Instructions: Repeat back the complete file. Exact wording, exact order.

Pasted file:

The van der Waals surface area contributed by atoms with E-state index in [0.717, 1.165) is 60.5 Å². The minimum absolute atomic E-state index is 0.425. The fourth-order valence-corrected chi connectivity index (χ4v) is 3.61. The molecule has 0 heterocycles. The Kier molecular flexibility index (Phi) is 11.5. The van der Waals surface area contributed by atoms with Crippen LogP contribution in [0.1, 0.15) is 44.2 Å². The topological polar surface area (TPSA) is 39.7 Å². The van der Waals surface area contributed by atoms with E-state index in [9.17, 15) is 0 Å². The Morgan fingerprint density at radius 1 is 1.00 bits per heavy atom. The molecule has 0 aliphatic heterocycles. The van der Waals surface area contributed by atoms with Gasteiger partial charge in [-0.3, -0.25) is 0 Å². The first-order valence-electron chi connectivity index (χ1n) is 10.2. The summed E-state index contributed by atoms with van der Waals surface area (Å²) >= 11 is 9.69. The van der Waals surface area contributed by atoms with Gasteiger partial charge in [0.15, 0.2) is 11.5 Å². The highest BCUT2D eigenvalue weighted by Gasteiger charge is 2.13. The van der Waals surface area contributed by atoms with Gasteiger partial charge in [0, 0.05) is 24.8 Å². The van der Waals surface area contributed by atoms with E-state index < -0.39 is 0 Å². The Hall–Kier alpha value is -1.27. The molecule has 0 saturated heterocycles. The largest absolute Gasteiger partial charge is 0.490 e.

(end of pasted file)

The van der Waals surface area contributed by atoms with E-state index in [0.717, 1.165) is 60.5 Å². The minimum absolute atomic E-state index is 0.425. The fourth-order valence-corrected chi connectivity index (χ4v) is 3.61. The molecule has 0 heterocycles. The Kier molecular flexibility index (Phi) is 11.5. The van der Waals surface area contributed by atoms with Crippen LogP contribution in [0.1, 0.15) is 44.2 Å². The topological polar surface area (TPSA) is 39.7 Å². The van der Waals surface area contributed by atoms with E-state index in [9.17, 15) is 0 Å². The Morgan fingerprint density at radius 1 is 1.00 bits per heavy atom. The molecule has 0 aliphatic heterocycles. The van der Waals surface area contributed by atoms with Gasteiger partial charge in [-0.3, -0.25) is 0 Å². The first-order valence-electron chi connectivity index (χ1n) is 10.2. The summed E-state index contributed by atoms with van der Waals surface area (Å²) >= 11 is 9.69. The van der Waals surface area contributed by atoms with Gasteiger partial charge in [0.15, 0.2) is 11.5 Å². The highest BCUT2D eigenvalue weighted by Gasteiger charge is 2.13. The van der Waals surface area contributed by atoms with Gasteiger partial charge in [0, 0.05) is 24.8 Å². The van der Waals surface area contributed by atoms with E-state index < -0.39 is 0 Å². The Hall–Kier alpha value is -1.27. The molecule has 0 saturated heterocycles. The largest absolute Gasteiger partial charge is 0.490 e.